You can call her the Ivanka Trump of Lake Worth. Ariana Peters, 22, took over from her father Douglas Peters as CEO of Peters Development two years ago and has expanded the company’s portfolio of commercial buildings in Lake Worth to 32.
In just the last year, Peters has purchased 10 properties in the city, totaling several million dollars. The company also owns three buildings in Boynton Beach, one in Jupiter, four in Clearwater and one in Fort Myers.
Ariana is actually the senior family executive in Peters Development. She works with her sisters who are 17 and 20. The entire family is bullish on Lake Worth. “My father always believed in the town,” Ariana Peters told The Real Deal. “It has so much potential. It’s an amazing downtown.”
Douglas Peters invested in Delray Beach before it took off more than 15 years ago. And while downtown Delray has one main thoroughfare, Atlantic Avenue, Lake Worth has two: Lucerne and Lake Avenues, Peters pointed out.
“Lake Worth has a quaint, Key West feeling,” she said. “It just hasn’t lived up to its potential yet.” The city has the advantage of strong infrastructure, an ocean beach and proximity to the town of Palm Beach, Peters said. “Other towns like Boynton Beach don’t have that.”
Last week she bought the building at 2200 North Dixie Highway for $300,000 and already has leased 3,700 square feet of space in it to Tacos Al Carbon, whose tacos were voted the best in the county by Palm Beach Post readers.
Peters expects to close on the purchase of 600 Lake Avenue on Oct. 1 and will move the company’s headquarters there from Boynton Beach. The firm is also buying the building next door at 602 Lake Avenue, home to souvenir shop Studio 205 and the Java Juice Bar, both owned by City Commissioner Andy Amoroso.
He said he is quite impressed with Ariana Peters. “She’s a go-getter: young, aggressive and with a fresh set of eyes,” he said. Amoroso likes the fact that Peters “already is talking about painting with nice Key West colors and doing renovations” in his building. As a city commissioner, “anytime someone buys a building, I’m excited because tax revenue goes up,” he said. “They’re very energetic, and that only helps us in the long run.”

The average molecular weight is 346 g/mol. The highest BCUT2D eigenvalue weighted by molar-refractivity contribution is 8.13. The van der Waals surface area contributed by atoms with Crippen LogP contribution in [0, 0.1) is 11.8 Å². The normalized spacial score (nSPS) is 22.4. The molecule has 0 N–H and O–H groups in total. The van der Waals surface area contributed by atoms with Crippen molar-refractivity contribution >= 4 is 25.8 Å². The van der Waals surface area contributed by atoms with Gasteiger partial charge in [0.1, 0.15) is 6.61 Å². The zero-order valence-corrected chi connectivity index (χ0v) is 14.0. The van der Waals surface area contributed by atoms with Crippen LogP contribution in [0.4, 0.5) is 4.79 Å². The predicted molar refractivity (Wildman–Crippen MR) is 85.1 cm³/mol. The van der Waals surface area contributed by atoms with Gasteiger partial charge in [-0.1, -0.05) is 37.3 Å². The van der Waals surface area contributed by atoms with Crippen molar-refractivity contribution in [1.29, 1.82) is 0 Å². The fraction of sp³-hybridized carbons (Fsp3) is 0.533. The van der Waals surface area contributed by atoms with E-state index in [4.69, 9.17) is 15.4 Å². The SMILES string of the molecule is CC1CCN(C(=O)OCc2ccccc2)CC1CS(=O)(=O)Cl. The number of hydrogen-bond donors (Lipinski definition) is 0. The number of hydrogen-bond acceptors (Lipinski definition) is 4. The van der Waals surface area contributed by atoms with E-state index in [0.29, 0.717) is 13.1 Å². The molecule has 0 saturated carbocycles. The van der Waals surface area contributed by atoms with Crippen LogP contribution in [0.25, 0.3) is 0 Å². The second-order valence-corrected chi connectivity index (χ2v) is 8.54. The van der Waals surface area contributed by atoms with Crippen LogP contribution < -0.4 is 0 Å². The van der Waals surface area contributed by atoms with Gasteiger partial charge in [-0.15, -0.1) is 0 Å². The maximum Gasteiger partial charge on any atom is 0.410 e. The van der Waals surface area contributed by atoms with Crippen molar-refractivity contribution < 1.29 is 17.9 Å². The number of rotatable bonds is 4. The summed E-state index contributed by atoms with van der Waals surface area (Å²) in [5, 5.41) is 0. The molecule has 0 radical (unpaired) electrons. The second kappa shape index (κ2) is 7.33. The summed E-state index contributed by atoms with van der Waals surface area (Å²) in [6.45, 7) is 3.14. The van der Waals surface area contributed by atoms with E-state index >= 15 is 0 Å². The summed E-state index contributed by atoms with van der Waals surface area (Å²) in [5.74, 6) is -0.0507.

Developing in Lake Worth is not without its challenges, however. “In any town where there’s a lot of potential, there’s also a lot of backlash,” Peters said. “People worry about overdevelopment. You don’t want to cause too much of a ruckus, but you see the potential in the town.” The good news: “once people realize this isn’t Brickell City Centre, they’ll get behind everything.”
Peters, who studied journalism for two years at the University of Miami, before leaving to join her father’s company, says her youth hasn’t raised many obstacles. “It can be a little difficult when I meet someone for the first time, especially when I’m with my sisters. They might not take me as seriously,” she said. “But once they understand I have the knowledge, that dissipates quickly.”
And youth has its advantages. “My dad never had a website or social media presence until we got involved,” Peters said.